An online guide to the Stalked jellyfish (Stauromedusae) found
around the coastal waters of the United Kingdom and Ireland.
Includes notes on their identification, and where and how to find them.

Lucernaria nov. sp. - An unidentified species found off Valentia Island, County Kerry, Ireland. 1896.
Lucernaria nov. sp. - An article relating to an unidentified species of stalked jellyfish found off Valentia Island, County Kerry, Ireland by W. I. Beaumont in 1896 by David Fenwick

The following article refers to a species of unidentified stalked jellyfish that was found by Walter Ibbotson Beaumont in 1896, on dredging Portmagee Entrance Channel for marine biological specimens. W. I. Beaumont's account of this specimen appears in the Proceedings of the Royal Irish Academy Volume V. 1898-1900.

What draws this specimen to my attention, and why I've spent a considerable amount of time in looking into the subject, is that the specimen here is reported as having "an unusually long tube", being found "on slate" and "in about 15 fathoms" (27m) of water. This is quite unusual for stauromedusae, and only one genus, comes to mind for such a specimen.

In the text below, "Port Magee Channel" refers to the body of water between Portmagee and Valentia Island, which lies at the western tip of the Ring of Kerry, Ireland. Bray Head, is the headland at the south-western tip of Valentia Island. "Valencia Harbour" relates to Valentia Harbour, which is found at the north-eastern end of Valentia Island. The name Lucernaria here is not applied in its strictest sense by this author and is therefore not italicized, it is probably unlikely that the specimen discussed here would be placed in the genus Lucernaria. The word Lucernaria is sometimes losely applied as to mean "a stalked jellyfish", but also used in context with the accounts featured, all of which are well over 100 years old.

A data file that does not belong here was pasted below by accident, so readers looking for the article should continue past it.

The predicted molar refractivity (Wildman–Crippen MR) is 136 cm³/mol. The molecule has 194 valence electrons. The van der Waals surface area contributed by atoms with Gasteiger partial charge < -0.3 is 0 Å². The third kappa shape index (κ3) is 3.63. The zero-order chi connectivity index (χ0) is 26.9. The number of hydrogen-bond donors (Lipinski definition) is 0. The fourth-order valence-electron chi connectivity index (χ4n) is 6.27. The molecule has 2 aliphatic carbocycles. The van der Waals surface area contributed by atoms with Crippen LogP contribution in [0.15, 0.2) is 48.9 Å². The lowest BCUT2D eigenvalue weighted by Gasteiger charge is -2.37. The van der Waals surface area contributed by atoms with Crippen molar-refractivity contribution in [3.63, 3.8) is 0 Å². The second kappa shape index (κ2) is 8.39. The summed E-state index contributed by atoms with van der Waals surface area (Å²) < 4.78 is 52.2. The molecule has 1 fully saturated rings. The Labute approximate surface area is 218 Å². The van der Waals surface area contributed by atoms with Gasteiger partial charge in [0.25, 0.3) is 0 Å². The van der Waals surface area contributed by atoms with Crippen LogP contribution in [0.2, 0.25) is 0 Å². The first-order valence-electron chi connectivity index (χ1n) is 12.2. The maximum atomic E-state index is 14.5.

Original Description

The article "Fauna and Flora of Valencia Harbour, Ireland.
IX. REPORT ON THE LUCERNARIDAE. By W. I. Beaumont, B.A.". Proceedings of the Royal Irish Academy. Third Series. Volume V. 1898-1900. p.811; refers to a Lucernaria nov. sp., and states "A Lucernarian, not apparently referable to any described species, was dredged in about 15 fms., near the entrance of Port Magee Channel. It is a very small form with an unusually long stalk, living attached to the tiny bits of slate laminae, which form a chief constituent of the bottom deposit. A detailed description will shortly be published."



Chart of Valencia Harbour from Proceedings of the Royal Irish Academy. Third Series. Volume V. 1898-1900. p.671 (407Kb).